In the economy, the rate of inflation is the general change of overall prices in the economy per unit over a period (Flemming, 1976). Although economists do not agree all the inflation causes there are some key causes which most of them do agree on: rapid growth in the money supply which is based on The Quantity Theory of Money.
This theory states that there is a positive relationship between inflation and the money supply without increasing the output, particularly in the long term. In other words, if the money supply increases without increasing the output this will induce inflation in the long term. “This can be measured by the Fischer’s Equation, MV=PT, where M = quantity of money in circulation, V = velocity of money or the turnover of money, P = general price level and T= total number of transactions of goods and services during the year” (Skousen, 2007). “Continuing inflation occurs when the rate of growth of money supply consistently exceeds the growth rate of output” (Ball, 1993).
Inflation can be measured by the inflation rate. The Inflation rate is the percentage change in the general price index, usually the Consumer Price Index (CPI). “Inflation is the growth in the overall level of prices in an economy. The inflation rate can be measured by the Consumer Price Index (CPI) which is í (Inflation) = P2 – P1 ∗100” (Mateer & Coppock, 2014).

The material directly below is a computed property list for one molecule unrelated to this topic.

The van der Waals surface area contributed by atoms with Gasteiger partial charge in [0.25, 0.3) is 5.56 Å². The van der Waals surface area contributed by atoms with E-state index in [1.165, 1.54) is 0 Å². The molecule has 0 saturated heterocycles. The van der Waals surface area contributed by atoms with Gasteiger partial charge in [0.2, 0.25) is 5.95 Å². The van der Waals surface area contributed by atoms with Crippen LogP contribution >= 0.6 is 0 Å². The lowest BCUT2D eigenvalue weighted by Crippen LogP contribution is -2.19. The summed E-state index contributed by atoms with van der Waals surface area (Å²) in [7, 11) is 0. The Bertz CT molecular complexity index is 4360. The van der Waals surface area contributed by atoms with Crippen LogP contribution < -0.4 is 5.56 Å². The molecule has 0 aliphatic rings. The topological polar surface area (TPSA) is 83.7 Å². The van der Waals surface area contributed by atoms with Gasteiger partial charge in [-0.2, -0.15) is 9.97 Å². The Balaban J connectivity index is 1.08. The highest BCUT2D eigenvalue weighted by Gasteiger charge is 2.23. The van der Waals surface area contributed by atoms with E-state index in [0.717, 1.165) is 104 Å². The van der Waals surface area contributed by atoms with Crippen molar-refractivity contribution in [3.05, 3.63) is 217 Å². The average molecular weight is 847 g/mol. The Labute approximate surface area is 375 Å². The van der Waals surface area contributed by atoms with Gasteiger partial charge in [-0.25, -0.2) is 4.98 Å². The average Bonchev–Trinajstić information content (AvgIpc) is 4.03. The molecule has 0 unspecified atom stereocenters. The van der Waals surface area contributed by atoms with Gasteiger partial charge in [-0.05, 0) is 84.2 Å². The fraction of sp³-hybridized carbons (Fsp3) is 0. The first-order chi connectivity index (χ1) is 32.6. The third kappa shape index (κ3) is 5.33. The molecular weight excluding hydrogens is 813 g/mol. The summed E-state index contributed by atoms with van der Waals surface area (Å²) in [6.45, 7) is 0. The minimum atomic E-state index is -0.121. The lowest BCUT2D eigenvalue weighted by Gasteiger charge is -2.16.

The economy’s overall price level can be viewed in two ways:
– Number one, as the price of goods and services, such as the amount of money that the consumer should pay to get a specific item(s) or service.
– Number two as the value of the money, because if prices rise more money will be paid to get the same item that the consumers paid less for before, which means that the value of the money has decreased (Mankiw, 2015).
In Zimbabwe, hyperinflation occurred for different reasons. One of the core causes of inflation was money supply – printing more money (Munangagwa, 2009). However, Zimbabwe’s community complained about the huge amount of money that they needed to carry when purchasing a simple item, like bread. Zimbabwe’s government printed new banknotes by adding more zeros several times to solve the existing inflation. This made the problem worse. Therefore, hyperinflation increased until the Zimbabwean nation deserted their currency and the government officially authorized foreign currency transactions (International Monetary Fund, 2007) and (International Monetary Fund, 2009).
In 2011 the Somaliland government printed new currency for 5000 and 1000 Somaliland shillings. This caused public concern as the community expected that this would result in inflation immediately. After a couple of months when the inflation did not occur it was no longer a public concern and the government continued printing more in 2012, 2014 and 2015. However, there has been inflation over the following four years, with the exchange rate rising from 6500 to 9500 Somaliland Shilling per 1 US dollar during 2015 to 2017 and now in 2018 reached 10030 Somaliland Shilling. According to the Somaliland Chamber of Commerce reports the exchange rate of USD in Hargeisa was 7500 Somaliland shilling per 1 USD in 2016 while it is 9500 April 2017. This means that the exchange rate was hiked 26% during this period (Somaliland Chamber of Commerce yearly reports 2016, 2017).